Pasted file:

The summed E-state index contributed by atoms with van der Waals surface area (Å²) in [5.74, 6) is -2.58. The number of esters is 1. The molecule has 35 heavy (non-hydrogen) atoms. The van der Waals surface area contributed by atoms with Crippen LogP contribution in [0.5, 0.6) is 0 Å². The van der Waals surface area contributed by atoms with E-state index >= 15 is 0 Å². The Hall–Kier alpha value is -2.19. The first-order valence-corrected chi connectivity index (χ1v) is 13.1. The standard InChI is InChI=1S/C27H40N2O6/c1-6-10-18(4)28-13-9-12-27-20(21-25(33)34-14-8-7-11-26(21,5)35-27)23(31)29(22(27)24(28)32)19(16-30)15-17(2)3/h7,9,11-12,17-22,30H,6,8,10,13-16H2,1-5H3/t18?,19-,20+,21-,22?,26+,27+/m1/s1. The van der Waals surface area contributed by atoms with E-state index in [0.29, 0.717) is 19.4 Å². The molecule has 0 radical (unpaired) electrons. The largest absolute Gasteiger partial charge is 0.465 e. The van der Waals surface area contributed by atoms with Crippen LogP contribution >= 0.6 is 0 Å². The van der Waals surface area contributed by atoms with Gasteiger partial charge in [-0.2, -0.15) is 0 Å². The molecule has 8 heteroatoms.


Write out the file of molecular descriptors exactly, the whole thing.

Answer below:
The summed E-state index contributed by atoms with van der Waals surface area (Å²) in [5.74, 6) is -2.58. The number of esters is 1. The molecule has 35 heavy (non-hydrogen) atoms. The van der Waals surface area contributed by atoms with Crippen LogP contribution in [0.5, 0.6) is 0 Å². The van der Waals surface area contributed by atoms with E-state index >= 15 is 0 Å². The Hall–Kier alpha value is -2.19. The first-order valence-corrected chi connectivity index (χ1v) is 13.1. The standard InChI is InChI=1S/C27H40N2O6/c1-6-10-18(4)28-13-9-12-27-20(21-25(33)34-14-8-7-11-26(21,5)35-27)23(31)29(22(27)24(28)32)19(16-30)15-17(2)3/h7,9,11-12,17-22,30H,6,8,10,13-16H2,1-5H3/t18?,19-,20+,21-,22?,26+,27+/m1/s1. The van der Waals surface area contributed by atoms with E-state index in [0.29, 0.717) is 19.4 Å². The molecule has 0 radical (unpaired) electrons. The largest absolute Gasteiger partial charge is 0.465 e. The van der Waals surface area contributed by atoms with Crippen LogP contribution >= 0.6 is 0 Å². The van der Waals surface area contributed by atoms with Gasteiger partial charge in [-0.2, -0.15) is 0 Å². The molecule has 8 heteroatoms.